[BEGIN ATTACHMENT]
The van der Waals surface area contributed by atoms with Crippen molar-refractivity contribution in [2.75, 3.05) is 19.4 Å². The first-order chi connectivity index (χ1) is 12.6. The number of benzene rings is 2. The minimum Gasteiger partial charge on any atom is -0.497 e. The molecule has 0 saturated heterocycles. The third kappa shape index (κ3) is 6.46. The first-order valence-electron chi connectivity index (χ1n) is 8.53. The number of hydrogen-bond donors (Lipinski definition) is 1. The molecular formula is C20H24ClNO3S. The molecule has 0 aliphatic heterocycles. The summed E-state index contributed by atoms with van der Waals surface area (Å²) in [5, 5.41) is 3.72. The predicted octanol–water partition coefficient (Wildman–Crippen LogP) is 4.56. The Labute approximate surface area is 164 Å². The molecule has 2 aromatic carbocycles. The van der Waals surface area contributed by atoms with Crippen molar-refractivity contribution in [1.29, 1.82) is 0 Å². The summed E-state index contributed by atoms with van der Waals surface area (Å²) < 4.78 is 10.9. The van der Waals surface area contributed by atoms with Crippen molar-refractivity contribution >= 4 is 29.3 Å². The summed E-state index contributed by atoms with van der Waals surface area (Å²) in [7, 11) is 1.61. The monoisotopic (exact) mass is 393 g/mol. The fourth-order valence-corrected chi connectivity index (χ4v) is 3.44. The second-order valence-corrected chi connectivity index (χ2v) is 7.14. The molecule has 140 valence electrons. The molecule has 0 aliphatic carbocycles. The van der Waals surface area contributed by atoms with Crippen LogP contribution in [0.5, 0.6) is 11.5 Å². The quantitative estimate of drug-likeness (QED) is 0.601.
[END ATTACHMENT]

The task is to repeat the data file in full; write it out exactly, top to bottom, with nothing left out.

The van der Waals surface area contributed by atoms with Crippen molar-refractivity contribution in [2.75, 3.05) is 19.4 Å². The first-order chi connectivity index (χ1) is 12.6. The number of benzene rings is 2. The minimum Gasteiger partial charge on any atom is -0.497 e. The molecule has 0 saturated heterocycles. The third kappa shape index (κ3) is 6.46. The first-order valence-electron chi connectivity index (χ1n) is 8.53. The number of hydrogen-bond donors (Lipinski definition) is 1. The molecular formula is C20H24ClNO3S. The molecule has 0 aliphatic heterocycles. The summed E-state index contributed by atoms with van der Waals surface area (Å²) in [5, 5.41) is 3.72. The predicted octanol–water partition coefficient (Wildman–Crippen LogP) is 4.56. The Labute approximate surface area is 164 Å². The molecule has 2 aromatic carbocycles. The van der Waals surface area contributed by atoms with Crippen molar-refractivity contribution in [1.29, 1.82) is 0 Å². The summed E-state index contributed by atoms with van der Waals surface area (Å²) < 4.78 is 10.9. The van der Waals surface area contributed by atoms with Crippen molar-refractivity contribution >= 4 is 29.3 Å². The summed E-state index contributed by atoms with van der Waals surface area (Å²) in [7, 11) is 1.61. The monoisotopic (exact) mass is 393 g/mol. The fourth-order valence-corrected chi connectivity index (χ4v) is 3.44. The second-order valence-corrected chi connectivity index (χ2v) is 7.14. The molecule has 140 valence electrons. The molecule has 0 aliphatic carbocycles. The van der Waals surface area contributed by atoms with Crippen LogP contribution in [0.5, 0.6) is 11.5 Å². The quantitative estimate of drug-likeness (QED) is 0.601.